In Milken’s glory days, junk bonds’ embedded risk premiums were overvalued compared to their actual default risk, making the market an attractive one. When their high yield ceased to reflect adequately their rising default rate, the market evaporated, swallowing with it its protagonists. Manufactured housing, aircraft leases, franchise business loans and 12-b1 mutual fund fees met the same fate in 2003 as far as CDOs are concerned: “We argue that the shrinkage in those sectors arose from decreased funding by the CDO markets” (p. 33), contend Mason and Rosner. They add that the exact same phenomenon is currently taking place with subprime certificates carved out from ABSs: “We therefore maintain that the shrinkage in Residential Mortgage Backed-Securities’ sector is likely to arise from decreased funding by the CDO markets as defaults accumulate. (This) could set off a downward spiral in credit availability that can deprive individuals of home ownership and substantially hurt the U.S. economy” (p. 33).
Their argument is too complex to be faithfully reflected in a short note like this but it is in my view flawless. The only reproach I would make is that they mix two considerations about subprime, introducing an unnecessary distraction in their demonstration. The first consideration about subprime is legitimately relevant to their argument: a borrower’s capacity at making monthly payments which is now lacking with the defaults recently observed in the subprime sector. The second consideration, crucial for the mortgage industry as a whole, but extraneous when discussing CDOs, is the borrower being “underwater,” i.e. owing debt on the house larger than the potential net proceeds of selling the house. The first consideration impacts any type of mortgage-backed security as it affects directly the capacity of recovering a loan’s principal. The second consideration is but a looming threat as long as the homeowner stays put; its effects are complex and spread out necessarily over the long term.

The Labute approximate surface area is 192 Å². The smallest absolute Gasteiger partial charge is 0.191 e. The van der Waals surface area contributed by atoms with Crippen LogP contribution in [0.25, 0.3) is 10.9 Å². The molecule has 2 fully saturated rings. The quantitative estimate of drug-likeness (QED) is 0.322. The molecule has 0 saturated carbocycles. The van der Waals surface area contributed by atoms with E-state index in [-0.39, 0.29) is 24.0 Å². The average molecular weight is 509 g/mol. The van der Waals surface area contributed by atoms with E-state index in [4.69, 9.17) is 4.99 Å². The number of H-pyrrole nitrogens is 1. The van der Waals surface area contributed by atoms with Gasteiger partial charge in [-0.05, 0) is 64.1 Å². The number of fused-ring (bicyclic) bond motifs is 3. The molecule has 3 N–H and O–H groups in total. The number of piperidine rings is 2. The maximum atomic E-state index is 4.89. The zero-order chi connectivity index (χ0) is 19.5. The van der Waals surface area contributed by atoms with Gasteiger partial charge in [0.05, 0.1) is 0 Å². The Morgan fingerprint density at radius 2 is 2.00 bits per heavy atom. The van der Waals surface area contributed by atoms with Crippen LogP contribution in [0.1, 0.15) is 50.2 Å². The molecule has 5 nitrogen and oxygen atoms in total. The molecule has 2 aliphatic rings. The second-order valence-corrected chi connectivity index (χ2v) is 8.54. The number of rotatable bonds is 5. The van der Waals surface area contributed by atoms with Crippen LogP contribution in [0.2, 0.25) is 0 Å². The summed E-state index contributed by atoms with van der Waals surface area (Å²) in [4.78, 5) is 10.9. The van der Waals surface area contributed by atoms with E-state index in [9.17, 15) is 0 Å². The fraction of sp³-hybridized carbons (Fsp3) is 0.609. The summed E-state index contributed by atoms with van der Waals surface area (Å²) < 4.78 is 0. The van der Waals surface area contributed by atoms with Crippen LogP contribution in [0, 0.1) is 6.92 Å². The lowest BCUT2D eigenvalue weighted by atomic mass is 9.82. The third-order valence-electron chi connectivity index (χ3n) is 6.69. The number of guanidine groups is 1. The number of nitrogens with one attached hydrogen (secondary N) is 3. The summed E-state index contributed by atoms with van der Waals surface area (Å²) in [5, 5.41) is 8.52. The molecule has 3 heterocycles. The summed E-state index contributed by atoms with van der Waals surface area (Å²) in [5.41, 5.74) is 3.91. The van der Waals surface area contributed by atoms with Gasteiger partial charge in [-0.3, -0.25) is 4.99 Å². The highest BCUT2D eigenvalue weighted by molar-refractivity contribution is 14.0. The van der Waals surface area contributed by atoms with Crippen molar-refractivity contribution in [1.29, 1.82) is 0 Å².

By contrast, the discussion by the authors of the role played by the rating agencies is at the core of their demonstration. Will these be able to do any better at rating in a time of crisis than they did in November 2001 with Enron when the public became wary at their methods? The authors’ reminder that rating agencies claim they need anywhere between three and seven weeks for “notching” i.e. for reflecting in their own rating a change of grade by another agency, casts here a giant question mark. That they promptly put their act together is no luxury but a must: as Mason and Rosner state it, here lies reputational risk for the U.S. capital markets.
(*) Joseph R. Mason and Joshua Rosner, “How Resilient Are Mortgage Backed Securities to Collateralized Debt Obligation market Disruptions?” presented at the Hudson Institute on February 15th, 2007